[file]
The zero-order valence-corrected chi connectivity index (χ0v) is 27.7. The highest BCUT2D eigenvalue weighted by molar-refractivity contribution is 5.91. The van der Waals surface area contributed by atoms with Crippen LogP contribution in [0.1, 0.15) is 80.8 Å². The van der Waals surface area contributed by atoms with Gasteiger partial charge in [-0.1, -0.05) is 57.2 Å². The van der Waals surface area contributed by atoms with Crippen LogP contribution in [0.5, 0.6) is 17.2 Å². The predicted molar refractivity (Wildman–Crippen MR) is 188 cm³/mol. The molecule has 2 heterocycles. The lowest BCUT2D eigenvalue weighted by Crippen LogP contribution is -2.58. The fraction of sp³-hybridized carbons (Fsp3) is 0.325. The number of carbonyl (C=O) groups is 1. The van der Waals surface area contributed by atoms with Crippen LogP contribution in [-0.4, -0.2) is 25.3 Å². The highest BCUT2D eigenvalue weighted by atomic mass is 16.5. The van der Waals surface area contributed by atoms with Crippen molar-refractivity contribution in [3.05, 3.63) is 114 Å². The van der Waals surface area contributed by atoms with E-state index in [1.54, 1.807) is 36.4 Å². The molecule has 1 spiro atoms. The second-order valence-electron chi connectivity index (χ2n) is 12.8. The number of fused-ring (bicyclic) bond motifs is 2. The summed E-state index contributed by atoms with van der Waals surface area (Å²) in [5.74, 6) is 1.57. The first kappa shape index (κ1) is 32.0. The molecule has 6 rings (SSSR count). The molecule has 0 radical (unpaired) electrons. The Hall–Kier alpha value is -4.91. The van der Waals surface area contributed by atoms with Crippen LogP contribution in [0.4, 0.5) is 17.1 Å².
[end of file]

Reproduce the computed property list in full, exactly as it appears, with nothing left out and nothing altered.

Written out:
The zero-order valence-corrected chi connectivity index (χ0v) is 27.7. The highest BCUT2D eigenvalue weighted by molar-refractivity contribution is 5.91. The van der Waals surface area contributed by atoms with Crippen LogP contribution in [0.1, 0.15) is 80.8 Å². The van der Waals surface area contributed by atoms with Gasteiger partial charge in [-0.1, -0.05) is 57.2 Å². The van der Waals surface area contributed by atoms with Crippen LogP contribution in [0.5, 0.6) is 17.2 Å². The predicted molar refractivity (Wildman–Crippen MR) is 188 cm³/mol. The molecule has 2 heterocycles. The lowest BCUT2D eigenvalue weighted by Crippen LogP contribution is -2.58. The fraction of sp³-hybridized carbons (Fsp3) is 0.325. The number of carbonyl (C=O) groups is 1. The van der Waals surface area contributed by atoms with Crippen LogP contribution in [-0.4, -0.2) is 25.3 Å². The highest BCUT2D eigenvalue weighted by atomic mass is 16.5. The van der Waals surface area contributed by atoms with Crippen molar-refractivity contribution in [3.05, 3.63) is 114 Å². The van der Waals surface area contributed by atoms with E-state index in [1.54, 1.807) is 36.4 Å². The molecule has 1 spiro atoms. The second-order valence-electron chi connectivity index (χ2n) is 12.8. The number of fused-ring (bicyclic) bond motifs is 2. The summed E-state index contributed by atoms with van der Waals surface area (Å²) in [5.74, 6) is 1.57. The first kappa shape index (κ1) is 32.0. The molecule has 6 rings (SSSR count). The molecule has 0 radical (unpaired) electrons. The Hall–Kier alpha value is -4.91. The van der Waals surface area contributed by atoms with Crippen LogP contribution in [0.4, 0.5) is 17.1 Å².